Pick up an object and describe it in such minute detail that your readers can draw it without ever having seen it.
I have a small collection of turtles that live on my windowsill. Don’t worry, they aren’t live turtles. I’ve got a glass guy from Long Island, a brass one from Hong Kong, a Lapis Lazuli critter from Cairo, an alabaster chap from Alexandria and a tiny jade cutie all the way from the Great Wall of China at Badaling.
The one I would like you to draw is Tiny Jade Cutie, so here goes:
With his little head held high and cocked a little to one side, he measures two inches from nose to tail.
His shell is just over 1 inch from neck to tail. It looks a little like one of those helmets the WWI Tommies wore in the trenches. It sits high on his shoulders and low on his back legs.
He is standing four-square, leaning a little forward – he is posed as though he is looking at something slightly above and in front of him. His head tilts slightly to his left, which makes me think he is curious about something. His little stubby tail is tilted in the opposite direction. His legs and feet are rounded, giving him a chubby, juvenile appearance.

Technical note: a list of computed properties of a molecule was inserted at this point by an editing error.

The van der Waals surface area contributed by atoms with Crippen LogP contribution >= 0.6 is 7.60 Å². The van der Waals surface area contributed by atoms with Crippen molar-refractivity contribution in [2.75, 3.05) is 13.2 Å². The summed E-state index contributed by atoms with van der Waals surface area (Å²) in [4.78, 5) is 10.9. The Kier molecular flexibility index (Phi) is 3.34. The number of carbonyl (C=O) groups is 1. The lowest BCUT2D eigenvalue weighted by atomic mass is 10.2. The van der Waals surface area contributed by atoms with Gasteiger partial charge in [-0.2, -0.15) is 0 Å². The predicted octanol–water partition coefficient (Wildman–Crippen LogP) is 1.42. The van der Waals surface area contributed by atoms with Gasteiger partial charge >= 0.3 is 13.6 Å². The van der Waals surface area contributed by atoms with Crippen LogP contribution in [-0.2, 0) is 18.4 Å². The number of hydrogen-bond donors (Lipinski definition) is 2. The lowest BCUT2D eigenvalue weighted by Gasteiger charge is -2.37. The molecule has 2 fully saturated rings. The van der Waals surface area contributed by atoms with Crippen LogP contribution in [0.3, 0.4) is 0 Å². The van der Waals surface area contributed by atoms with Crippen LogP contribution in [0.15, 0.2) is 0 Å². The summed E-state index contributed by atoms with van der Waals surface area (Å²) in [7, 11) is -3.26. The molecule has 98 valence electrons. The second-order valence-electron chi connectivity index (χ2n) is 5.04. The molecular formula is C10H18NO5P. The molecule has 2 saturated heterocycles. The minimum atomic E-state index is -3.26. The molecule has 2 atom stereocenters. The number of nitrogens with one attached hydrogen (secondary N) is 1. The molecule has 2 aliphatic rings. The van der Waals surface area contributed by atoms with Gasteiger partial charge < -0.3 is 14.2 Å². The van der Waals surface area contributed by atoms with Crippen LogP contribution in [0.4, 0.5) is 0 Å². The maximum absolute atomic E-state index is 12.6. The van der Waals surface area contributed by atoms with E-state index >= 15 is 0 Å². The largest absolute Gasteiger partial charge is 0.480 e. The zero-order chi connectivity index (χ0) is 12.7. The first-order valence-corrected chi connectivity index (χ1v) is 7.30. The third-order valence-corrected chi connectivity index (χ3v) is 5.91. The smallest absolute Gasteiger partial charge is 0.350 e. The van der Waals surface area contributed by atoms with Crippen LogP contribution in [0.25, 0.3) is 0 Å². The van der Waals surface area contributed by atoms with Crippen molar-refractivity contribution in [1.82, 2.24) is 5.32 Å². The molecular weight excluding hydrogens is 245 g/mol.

He is made from a dark green jade. If you hold him up to the light, his legs and tail are slightly translucent so you can see that lovely patterning that is characteristic of this material.
Details of his shell markings have been picked out, as have his eyes and mouth. He looks quite serious, glum even, because his mouth has been shaped like an upside-down “V” with a little bit of curve on the apex.
Because he spent part of his life submerged in a fish tank, the etched out markings and facial features have accumulated tiny bits of sand, which serve to highlight the markings, but he retains his lovely jade sheen.
So there you are – if you decide to do the drawing exercise, I would be very interested in seeing the results.
Spoiler: You can see Tiny Jade Cutie here.